The law, if approved by the House of Representatives and the Senate and printed into handbills, 46 businesses will be reserved for the exclusive ownership of Liberian citizens.
46 Liberian-owned businesses
Some of the 46 Liberian businesses which have been identified since the 1973 Investment Act include:
Supply of sand; block making; itinerant merchant (peddling); real estate agencies and real estate management services; travel agencies or travel agency contract for airlines; distribution and retail sale of flour, cement and rice; retail of stationery and office supplies; ice making and sale of ice; tire repair shop; independent auto repair shop; shoe repair shop; retail of timber and planks and operations of gas stations.
The others are: video clubs; operations of taxis, importation and sale of second hand or used clothing; distribution in Liberia of locally manufactured products; importation and sale of used cars (except for certified used cars imported by authorized dealership of the same make); customs brokerage services; stevedoring; ship chandler services; commercial printing services; trucking services (all forms); commercial printing services; newspaper publishing and printing and also payment processing systems and services including sales on behalf of government.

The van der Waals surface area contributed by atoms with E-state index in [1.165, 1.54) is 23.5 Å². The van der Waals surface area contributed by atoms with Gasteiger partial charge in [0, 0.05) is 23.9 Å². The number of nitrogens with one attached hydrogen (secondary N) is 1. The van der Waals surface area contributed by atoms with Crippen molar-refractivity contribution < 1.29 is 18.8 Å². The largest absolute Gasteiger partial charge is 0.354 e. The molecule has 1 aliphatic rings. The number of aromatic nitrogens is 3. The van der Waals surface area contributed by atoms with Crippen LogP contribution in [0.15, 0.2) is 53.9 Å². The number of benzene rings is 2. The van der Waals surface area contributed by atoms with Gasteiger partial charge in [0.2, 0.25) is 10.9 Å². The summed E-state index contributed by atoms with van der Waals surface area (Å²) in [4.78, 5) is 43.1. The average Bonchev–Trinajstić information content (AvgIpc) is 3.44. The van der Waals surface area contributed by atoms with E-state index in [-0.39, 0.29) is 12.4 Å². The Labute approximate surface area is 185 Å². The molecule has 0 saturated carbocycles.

Joint Venture and Foreign Investment
If the law is also approved, foreign investors may invest or engage in certain businesses provided, however, that the investment capital of said investor is more than US$1m and at least 25% of the common stock or shares of the company is owned by natural-born Liberian persons or businesses wholly owned by natural-born Liberian persons.